|All The World's A Stage|
|Produced by Rush and Terry Brown|
|Released on September 1976|
|US CHART POSITION #40 . . . GOLD RECORD (11/16/77), PLATINUM (3/4/81)|
|Find it at GEMM|
|534 627-2 cover|
L oud, live, raw Rush! (Rejoice.) All The World’s A Stage completes the first stage of Rush’s development, or as the band notes on the sleeve: “the end of the beginning, a milestone to mark the close of chapter one.” And in time, the band’s generous live documents would serve as signposts through their career (Exit… Stage Left, A Show of Hands, Different Stages). All The World’s A Stage captures the essence of Rush in the beginning, not the meticulously crafted sound of later live shows but a trio carried by the energy of the moment. In other words, what most bands sound like when they play live (since few had Rush’s uncanny ability, or desire, to faithfully re-create the studio arrangements as they did later on). The selections may sound a little rough around the edges (even on the digital remasters), but Rush does shine on an inspired 12-minute version of “By-Tor and The Snow Dog” and a slightly edited version of the “2112” suite. What’s nice about All The World’s A Stage is the opportunity to hear the band cut through live versions of their earliest material like it really mattered (and it did): Four cuts from their first album, album tracks like “Lakeside Park” and “Something For Nothing,” even “By-Tor…” would have fallen by the wayside by the time most bands had released a live album. Issuing one early in their careers like this gives Rush fans the opportunity to enjoy their first-phase music in its original context rather than as some posthumous archival release, and the difference is significant. Still, as equitable an overview as it is, listeners would be better served by picking up the studio albums first, or at least Fly By Night and 2112. That way, you can appreciate the similarities and the differences between the originals and the live versions presented on All The World’s A Stage.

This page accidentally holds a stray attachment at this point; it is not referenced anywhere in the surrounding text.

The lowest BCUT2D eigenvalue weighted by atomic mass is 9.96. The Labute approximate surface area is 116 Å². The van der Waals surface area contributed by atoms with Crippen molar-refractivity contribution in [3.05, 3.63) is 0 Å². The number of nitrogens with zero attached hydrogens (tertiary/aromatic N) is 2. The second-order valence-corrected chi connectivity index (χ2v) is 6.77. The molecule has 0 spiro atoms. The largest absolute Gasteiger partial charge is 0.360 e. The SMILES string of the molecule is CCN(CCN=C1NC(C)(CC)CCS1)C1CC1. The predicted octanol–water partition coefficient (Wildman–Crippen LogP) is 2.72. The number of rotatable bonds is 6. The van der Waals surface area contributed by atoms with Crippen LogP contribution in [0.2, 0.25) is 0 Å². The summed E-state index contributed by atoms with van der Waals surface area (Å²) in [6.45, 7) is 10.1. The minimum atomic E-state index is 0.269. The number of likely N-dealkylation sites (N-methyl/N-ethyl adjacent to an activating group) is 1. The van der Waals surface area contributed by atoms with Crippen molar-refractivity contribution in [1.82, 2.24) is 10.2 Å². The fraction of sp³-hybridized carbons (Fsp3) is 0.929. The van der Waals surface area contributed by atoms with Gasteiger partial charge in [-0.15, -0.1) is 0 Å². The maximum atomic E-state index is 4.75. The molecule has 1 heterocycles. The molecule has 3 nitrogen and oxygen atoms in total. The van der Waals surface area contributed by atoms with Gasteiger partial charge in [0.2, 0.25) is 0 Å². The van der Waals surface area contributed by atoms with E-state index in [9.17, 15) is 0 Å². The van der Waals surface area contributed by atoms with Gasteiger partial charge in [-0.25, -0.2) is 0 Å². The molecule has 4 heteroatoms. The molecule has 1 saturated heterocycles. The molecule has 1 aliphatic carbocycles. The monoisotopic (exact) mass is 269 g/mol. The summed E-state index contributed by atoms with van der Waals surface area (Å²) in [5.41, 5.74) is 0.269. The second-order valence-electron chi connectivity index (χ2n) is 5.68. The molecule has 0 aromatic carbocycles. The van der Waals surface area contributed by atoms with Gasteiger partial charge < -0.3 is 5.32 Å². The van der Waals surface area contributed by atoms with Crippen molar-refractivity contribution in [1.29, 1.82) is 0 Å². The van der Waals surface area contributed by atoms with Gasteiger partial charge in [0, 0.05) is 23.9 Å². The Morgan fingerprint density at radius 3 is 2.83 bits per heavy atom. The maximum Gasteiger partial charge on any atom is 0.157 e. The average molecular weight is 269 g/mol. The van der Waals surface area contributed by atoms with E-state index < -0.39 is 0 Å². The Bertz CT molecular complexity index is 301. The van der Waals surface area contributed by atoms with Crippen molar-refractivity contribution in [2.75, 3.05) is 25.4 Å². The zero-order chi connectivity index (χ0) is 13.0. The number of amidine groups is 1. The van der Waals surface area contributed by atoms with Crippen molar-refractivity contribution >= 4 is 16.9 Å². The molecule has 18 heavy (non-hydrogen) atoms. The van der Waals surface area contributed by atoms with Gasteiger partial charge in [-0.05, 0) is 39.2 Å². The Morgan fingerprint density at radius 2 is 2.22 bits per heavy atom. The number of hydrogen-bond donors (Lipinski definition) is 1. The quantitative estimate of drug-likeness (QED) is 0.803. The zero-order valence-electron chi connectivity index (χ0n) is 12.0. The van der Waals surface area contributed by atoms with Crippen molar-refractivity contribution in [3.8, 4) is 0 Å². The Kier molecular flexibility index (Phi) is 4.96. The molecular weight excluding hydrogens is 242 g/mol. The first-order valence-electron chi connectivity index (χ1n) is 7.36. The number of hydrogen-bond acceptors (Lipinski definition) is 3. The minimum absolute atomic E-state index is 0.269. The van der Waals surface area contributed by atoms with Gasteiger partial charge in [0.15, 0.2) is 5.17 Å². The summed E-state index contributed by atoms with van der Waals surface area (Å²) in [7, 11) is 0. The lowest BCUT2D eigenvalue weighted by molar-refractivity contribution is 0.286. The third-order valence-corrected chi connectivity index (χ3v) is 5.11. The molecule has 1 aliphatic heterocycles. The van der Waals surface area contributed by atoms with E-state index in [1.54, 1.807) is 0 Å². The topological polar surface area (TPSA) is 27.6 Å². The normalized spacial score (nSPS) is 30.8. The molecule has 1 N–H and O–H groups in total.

|534 627-2 back picture sleeve|
GEDDY LEE -- bass and vocals
ALEX LIFESON -- guitars
NEIL PEART -- percussion
Terry Brown -- engineer
Ken Morris -- tape operator
Hugh Syme -- graphics
David Street -- photography
return to RUSH discography
|REGION||RELEASE DATE||LABEL||MEDIA||ID NUMBER||FEATURES|
|UK||March 1977?||Mercury||2LP/2CS||6672015CE||gatefold cover|
|US||April 1987||Mercury||2LP/CD/2CS||822 552|
|US||July 1, 1997||Mercury||CD/CS||534 627||digital remaster|
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